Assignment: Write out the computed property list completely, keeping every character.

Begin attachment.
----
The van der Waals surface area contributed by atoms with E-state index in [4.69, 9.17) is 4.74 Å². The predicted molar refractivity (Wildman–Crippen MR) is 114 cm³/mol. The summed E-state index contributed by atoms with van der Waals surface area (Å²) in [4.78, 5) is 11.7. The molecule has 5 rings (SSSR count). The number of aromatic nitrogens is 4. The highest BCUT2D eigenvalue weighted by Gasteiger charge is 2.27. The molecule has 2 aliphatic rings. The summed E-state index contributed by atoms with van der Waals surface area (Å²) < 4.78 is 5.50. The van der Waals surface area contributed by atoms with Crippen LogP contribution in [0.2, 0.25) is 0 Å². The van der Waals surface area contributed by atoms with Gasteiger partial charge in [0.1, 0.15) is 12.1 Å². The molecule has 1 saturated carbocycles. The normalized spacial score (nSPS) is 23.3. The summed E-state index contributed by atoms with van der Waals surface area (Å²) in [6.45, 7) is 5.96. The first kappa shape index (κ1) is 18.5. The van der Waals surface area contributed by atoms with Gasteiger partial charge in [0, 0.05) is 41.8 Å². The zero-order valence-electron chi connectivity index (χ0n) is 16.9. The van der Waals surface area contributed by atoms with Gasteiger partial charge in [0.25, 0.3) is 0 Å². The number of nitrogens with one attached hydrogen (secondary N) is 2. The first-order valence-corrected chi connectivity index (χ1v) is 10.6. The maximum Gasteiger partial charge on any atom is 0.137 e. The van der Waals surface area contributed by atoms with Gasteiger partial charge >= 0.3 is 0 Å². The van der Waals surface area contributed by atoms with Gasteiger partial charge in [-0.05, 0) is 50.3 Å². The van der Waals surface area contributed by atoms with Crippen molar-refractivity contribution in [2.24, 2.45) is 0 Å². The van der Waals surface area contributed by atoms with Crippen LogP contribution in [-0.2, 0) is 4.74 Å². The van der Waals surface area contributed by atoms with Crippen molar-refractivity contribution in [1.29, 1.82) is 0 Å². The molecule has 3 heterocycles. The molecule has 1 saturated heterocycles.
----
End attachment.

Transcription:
The van der Waals surface area contributed by atoms with E-state index in [4.69, 9.17) is 4.74 Å². The predicted molar refractivity (Wildman–Crippen MR) is 114 cm³/mol. The summed E-state index contributed by atoms with van der Waals surface area (Å²) in [4.78, 5) is 11.7. The molecule has 5 rings (SSSR count). The number of aromatic nitrogens is 4. The highest BCUT2D eigenvalue weighted by Gasteiger charge is 2.27. The molecule has 2 aliphatic rings. The summed E-state index contributed by atoms with van der Waals surface area (Å²) < 4.78 is 5.50. The van der Waals surface area contributed by atoms with Crippen LogP contribution in [0.2, 0.25) is 0 Å². The van der Waals surface area contributed by atoms with Gasteiger partial charge in [0.1, 0.15) is 12.1 Å². The molecule has 1 saturated carbocycles. The normalized spacial score (nSPS) is 23.3. The summed E-state index contributed by atoms with van der Waals surface area (Å²) in [6.45, 7) is 5.96. The first kappa shape index (κ1) is 18.5. The van der Waals surface area contributed by atoms with Gasteiger partial charge in [0, 0.05) is 41.8 Å². The zero-order valence-electron chi connectivity index (χ0n) is 16.9. The van der Waals surface area contributed by atoms with Gasteiger partial charge in [0.25, 0.3) is 0 Å². The number of nitrogens with one attached hydrogen (secondary N) is 2. The first-order valence-corrected chi connectivity index (χ1v) is 10.6. The maximum Gasteiger partial charge on any atom is 0.137 e. The van der Waals surface area contributed by atoms with Gasteiger partial charge >= 0.3 is 0 Å². The van der Waals surface area contributed by atoms with Gasteiger partial charge in [-0.05, 0) is 50.3 Å². The van der Waals surface area contributed by atoms with Crippen molar-refractivity contribution in [2.24, 2.45) is 0 Å². The van der Waals surface area contributed by atoms with Crippen LogP contribution in [-0.2, 0) is 4.74 Å². The van der Waals surface area contributed by atoms with Crippen molar-refractivity contribution in [1.29, 1.82) is 0 Å². The molecule has 3 heterocycles. The molecule has 1 saturated heterocycles.